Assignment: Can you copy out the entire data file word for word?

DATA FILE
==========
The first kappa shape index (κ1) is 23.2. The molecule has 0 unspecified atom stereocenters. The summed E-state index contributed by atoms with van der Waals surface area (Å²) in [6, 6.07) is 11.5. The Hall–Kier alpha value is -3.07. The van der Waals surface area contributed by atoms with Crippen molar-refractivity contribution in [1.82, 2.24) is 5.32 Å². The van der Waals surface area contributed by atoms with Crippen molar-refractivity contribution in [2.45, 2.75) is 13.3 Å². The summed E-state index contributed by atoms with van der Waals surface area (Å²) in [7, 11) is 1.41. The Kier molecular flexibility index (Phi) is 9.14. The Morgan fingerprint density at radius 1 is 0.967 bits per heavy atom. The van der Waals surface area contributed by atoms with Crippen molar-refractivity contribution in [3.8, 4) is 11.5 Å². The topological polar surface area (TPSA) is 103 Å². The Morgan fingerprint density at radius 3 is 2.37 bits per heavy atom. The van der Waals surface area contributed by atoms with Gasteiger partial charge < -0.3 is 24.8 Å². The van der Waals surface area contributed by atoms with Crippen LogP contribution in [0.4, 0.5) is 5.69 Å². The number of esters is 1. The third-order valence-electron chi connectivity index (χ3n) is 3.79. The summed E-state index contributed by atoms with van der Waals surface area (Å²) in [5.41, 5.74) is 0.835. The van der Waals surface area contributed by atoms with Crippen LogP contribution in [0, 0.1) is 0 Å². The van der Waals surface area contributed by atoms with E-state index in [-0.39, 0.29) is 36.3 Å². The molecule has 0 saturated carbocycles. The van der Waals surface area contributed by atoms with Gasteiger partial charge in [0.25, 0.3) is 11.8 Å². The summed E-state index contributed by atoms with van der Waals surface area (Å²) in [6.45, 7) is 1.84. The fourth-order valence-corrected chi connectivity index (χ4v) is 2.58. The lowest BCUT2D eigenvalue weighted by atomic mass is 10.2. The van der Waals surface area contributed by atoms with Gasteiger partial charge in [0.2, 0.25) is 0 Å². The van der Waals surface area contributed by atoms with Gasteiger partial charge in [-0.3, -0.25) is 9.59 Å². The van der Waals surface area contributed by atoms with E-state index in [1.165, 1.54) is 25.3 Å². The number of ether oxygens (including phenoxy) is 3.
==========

The first kappa shape index (κ1) is 23.2. The molecule has 0 unspecified atom stereocenters. The summed E-state index contributed by atoms with van der Waals surface area (Å²) in [6, 6.07) is 11.5. The Hall–Kier alpha value is -3.07. The van der Waals surface area contributed by atoms with Crippen molar-refractivity contribution in [1.82, 2.24) is 5.32 Å². The van der Waals surface area contributed by atoms with Crippen molar-refractivity contribution in [2.45, 2.75) is 13.3 Å². The summed E-state index contributed by atoms with van der Waals surface area (Å²) in [7, 11) is 1.41. The Kier molecular flexibility index (Phi) is 9.14. The Morgan fingerprint density at radius 1 is 0.967 bits per heavy atom. The van der Waals surface area contributed by atoms with Crippen molar-refractivity contribution in [3.8, 4) is 11.5 Å². The topological polar surface area (TPSA) is 103 Å². The Morgan fingerprint density at radius 3 is 2.37 bits per heavy atom. The van der Waals surface area contributed by atoms with Gasteiger partial charge < -0.3 is 24.8 Å². The van der Waals surface area contributed by atoms with Crippen LogP contribution in [0.4, 0.5) is 5.69 Å². The number of esters is 1. The third-order valence-electron chi connectivity index (χ3n) is 3.79. The summed E-state index contributed by atoms with van der Waals surface area (Å²) in [5.41, 5.74) is 0.835. The van der Waals surface area contributed by atoms with Crippen LogP contribution in [0, 0.1) is 0 Å². The van der Waals surface area contributed by atoms with E-state index in [-0.39, 0.29) is 36.3 Å². The molecule has 0 saturated carbocycles. The van der Waals surface area contributed by atoms with Gasteiger partial charge in [0.25, 0.3) is 11.8 Å². The summed E-state index contributed by atoms with van der Waals surface area (Å²) in [6.45, 7) is 1.84. The fourth-order valence-corrected chi connectivity index (χ4v) is 2.58. The lowest BCUT2D eigenvalue weighted by atomic mass is 10.2. The van der Waals surface area contributed by atoms with Gasteiger partial charge in [0.2, 0.25) is 0 Å². The van der Waals surface area contributed by atoms with Gasteiger partial charge in [-0.3, -0.25) is 9.59 Å². The van der Waals surface area contributed by atoms with E-state index in [1.165, 1.54) is 25.3 Å². The number of ether oxygens (including phenoxy) is 3.